In his Vermont retreat he guarded his work time so jealously that a whole legend grew up about him as a hermit, insulated from life. Nothing could be further from the truth. He is very well informed about world events. He has always received a huge number of letters from his readers in Russia, and his foundation, set up from the proceeds of The Gulag Archipelago and under the personal supervision of his wife, was - and is - actively involved in social and welfare work in Russia. He knows all about the difficulties of the situation. While in Vermont, he has denounced the way the country has aped the worst aspects of Western life: the debasing of the language, pop culture and criminality, materialism and profiteering.

Solzhenitsyn has never been afraid to speak out, even if this meant offending the might of the Communist dictatorship or the prejudices of left-wing opinion in the West. He will certainly continue to do so once he returns to Russia. But will his voice be heard over the noise of everyday life? At a time when Russians are catching up with the Western dictum that time is money, who will have the time to read his 10-volume epic The Red Wheel, the fruits of his 20 years of research and writing in Vermont?

But those who would write Solzhenitsyn off as a political and literary dinosaur forget that it was he who gave the clearest warning about Russia's future at the beginning of the turmoil, in 1990. In How shall we restructure Russia? - a work that has been widely misunderstood - he wrote: 'The wall of Communism is crashing down. Let us beware, lest we be buried beneath its ruins.'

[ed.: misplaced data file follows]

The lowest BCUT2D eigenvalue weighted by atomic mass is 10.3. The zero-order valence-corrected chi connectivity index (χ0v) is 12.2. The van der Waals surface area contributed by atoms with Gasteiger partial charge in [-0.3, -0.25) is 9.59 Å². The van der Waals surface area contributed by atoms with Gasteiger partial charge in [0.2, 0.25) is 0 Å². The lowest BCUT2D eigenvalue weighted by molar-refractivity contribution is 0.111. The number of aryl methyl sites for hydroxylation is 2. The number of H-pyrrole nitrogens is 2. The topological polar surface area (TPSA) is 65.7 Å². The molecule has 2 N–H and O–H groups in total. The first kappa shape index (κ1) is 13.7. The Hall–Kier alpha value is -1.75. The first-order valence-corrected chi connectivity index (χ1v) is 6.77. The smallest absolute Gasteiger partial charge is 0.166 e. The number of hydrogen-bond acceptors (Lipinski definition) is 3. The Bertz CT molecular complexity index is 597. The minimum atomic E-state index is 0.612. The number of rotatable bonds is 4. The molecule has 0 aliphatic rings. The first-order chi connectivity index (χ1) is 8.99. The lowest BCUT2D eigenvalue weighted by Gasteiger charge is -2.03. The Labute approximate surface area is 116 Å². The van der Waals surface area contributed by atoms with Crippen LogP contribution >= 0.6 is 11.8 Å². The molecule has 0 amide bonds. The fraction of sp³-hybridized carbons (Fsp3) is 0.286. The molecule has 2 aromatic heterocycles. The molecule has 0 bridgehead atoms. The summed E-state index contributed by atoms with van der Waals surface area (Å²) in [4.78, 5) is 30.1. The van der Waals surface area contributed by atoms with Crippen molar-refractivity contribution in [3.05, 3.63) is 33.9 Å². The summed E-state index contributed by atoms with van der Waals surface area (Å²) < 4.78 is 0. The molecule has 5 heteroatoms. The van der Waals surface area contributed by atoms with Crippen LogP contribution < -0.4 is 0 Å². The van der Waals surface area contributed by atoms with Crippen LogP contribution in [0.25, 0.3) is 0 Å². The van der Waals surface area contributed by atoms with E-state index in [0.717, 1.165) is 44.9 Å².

Speaking recently about his personal future in Russia, he has categorically ruled out any political role for himself. Where, indeed, would he position himself in the present political chaos? He is a genuine Russian patriot, but there is nothing further from his mind than Zhirinovsky's ambition to see Russian soldiers conquering the south and 'washing their boots in the Indian Ocean'. He knows the West and is capable of appreciating it much better than some of the noisier so-called Westernisers. At the same time, he will dismiss their sneering contempt of Russian tradition and culture with the sarcasm it deserves.

He has indicated, though, that his life as a writer is over; his life's work is accomplished and in Russia he wants to meet and keep company with as many people as possible. There was a time when Tolstoy's estate at Yasnaya Polyana was as much a landmark of world and European culture as Weimar or Stratford-upon-Avon. In recent media reports about Troitse-Lykovo, the discussion has tended to focus on whether it was once home to Stalin's hatchet man, Lazar Kaganovich, the wolf of the Kremlin, or to Marshal Tukhachevsky, the Red Bonaparte, creator of the Red Army, butcher of the mutinous sailors of Kronshtadt, who finally became a victim of the gulag himself.

For centuries before the arrival of these Communist VIPs, though, Troitse-Lykovo was home to generations of ordinary Russians, the Ivan Denisoviches of Solzhenitsyn's work. And there is nowhere that Alexander Isayevich would feel more at home than somewhere like this.

The author is a writer and broadcaster, who serialised much of Solzhenitsyn's work for the BBC Russian Service.

(Photograph omitted)